Beefcake: None.

Gay Characters:  Kieren has some gay hints.  According to the fan wiki, he's pansexual.

Heterosexism: None.

The Legal Status of Zombies:  Unclear.  Maybe it's unclear in the show, also.  If they are alive, coming back would result in a lot of legal headaches regarding inheritance, custody, health insurance, and so on.  If they are dead, wouldn't laws against desecrating corpses apply?

Heavy Handed Allegory:  Obvious.

Conflict For Its Own Sake:  Bill having a zombie son?  A little much.

My Grade: B

May 3, 2022

The Top 10 Beefcake Murals of U.S. Post Offices

The people who deliver your Netflix envelopes and Amazon boxes were once responsible for a lot more.  They brought paper copies of your bills, magazines, and even messages from friends, written on pieces of paper and enclosed in an envelope.  If you wanted to send a message of your own, you had to bring it to a building called a "post office" and buy a "stamp" to pay for the delivery.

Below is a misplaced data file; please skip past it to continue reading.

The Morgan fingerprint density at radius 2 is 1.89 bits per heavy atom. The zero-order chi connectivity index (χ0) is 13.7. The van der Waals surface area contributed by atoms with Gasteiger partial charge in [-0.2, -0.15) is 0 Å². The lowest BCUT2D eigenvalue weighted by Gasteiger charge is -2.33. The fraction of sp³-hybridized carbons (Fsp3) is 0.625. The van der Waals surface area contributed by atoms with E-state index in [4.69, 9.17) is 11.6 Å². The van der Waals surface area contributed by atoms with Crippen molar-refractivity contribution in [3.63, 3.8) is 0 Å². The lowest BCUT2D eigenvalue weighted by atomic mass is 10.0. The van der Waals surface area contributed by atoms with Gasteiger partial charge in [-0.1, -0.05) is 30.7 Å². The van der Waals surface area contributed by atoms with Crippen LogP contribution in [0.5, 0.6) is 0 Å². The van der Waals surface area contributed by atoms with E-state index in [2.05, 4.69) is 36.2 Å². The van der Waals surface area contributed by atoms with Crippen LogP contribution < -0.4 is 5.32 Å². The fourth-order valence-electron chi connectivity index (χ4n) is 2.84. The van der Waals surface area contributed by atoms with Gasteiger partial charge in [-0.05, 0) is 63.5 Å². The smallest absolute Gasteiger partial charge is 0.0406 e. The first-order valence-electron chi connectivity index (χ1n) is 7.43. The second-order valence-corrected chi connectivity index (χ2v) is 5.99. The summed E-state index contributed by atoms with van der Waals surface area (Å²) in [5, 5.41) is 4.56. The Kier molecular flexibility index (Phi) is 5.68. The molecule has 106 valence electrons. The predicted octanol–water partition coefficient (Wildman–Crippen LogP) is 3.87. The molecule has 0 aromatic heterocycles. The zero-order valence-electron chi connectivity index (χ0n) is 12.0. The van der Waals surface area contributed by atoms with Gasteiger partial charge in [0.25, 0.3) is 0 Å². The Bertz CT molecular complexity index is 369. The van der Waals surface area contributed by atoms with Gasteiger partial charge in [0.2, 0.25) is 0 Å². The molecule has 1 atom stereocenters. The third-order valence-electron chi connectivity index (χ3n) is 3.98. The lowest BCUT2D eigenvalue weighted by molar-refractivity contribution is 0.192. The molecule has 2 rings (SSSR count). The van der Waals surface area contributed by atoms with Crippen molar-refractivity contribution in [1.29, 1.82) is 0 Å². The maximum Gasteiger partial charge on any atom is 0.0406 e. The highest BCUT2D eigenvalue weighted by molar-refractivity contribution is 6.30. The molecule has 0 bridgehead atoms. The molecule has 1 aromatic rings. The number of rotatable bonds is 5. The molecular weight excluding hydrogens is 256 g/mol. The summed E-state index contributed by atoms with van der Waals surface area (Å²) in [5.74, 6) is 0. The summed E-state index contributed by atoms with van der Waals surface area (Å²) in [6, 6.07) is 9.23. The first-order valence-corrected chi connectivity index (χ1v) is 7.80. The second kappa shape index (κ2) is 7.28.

There are still post offices around -- older people still use them.  And if you happen to drop into one, you might get a surprise: naked men!

1. A muscleman felling the forest in Kenova, West Virginia.






During the Depression, Franklin Roosevelt's New Deal put dozens of artists to work painting murals and friezes on the walls of hundreds of post offices all over the U.S..  They were very serious, naturalistic works, showing extremely muscular pioneers taking their shirts off to "tame the wilderness" and go to work in in agriculture or industry.

2. A boatswain in Plymouth, Pennsylvania.







3. A rugged farmer making hay in Hammond, Indiana.









4. There are naked men, too, mostly muscular Indians who are solemnly handing over their land to the white settlers.  This one in Des Plaines, Illinois depicts Spanish conquistadors impressing the natives with...um, I guess cloth.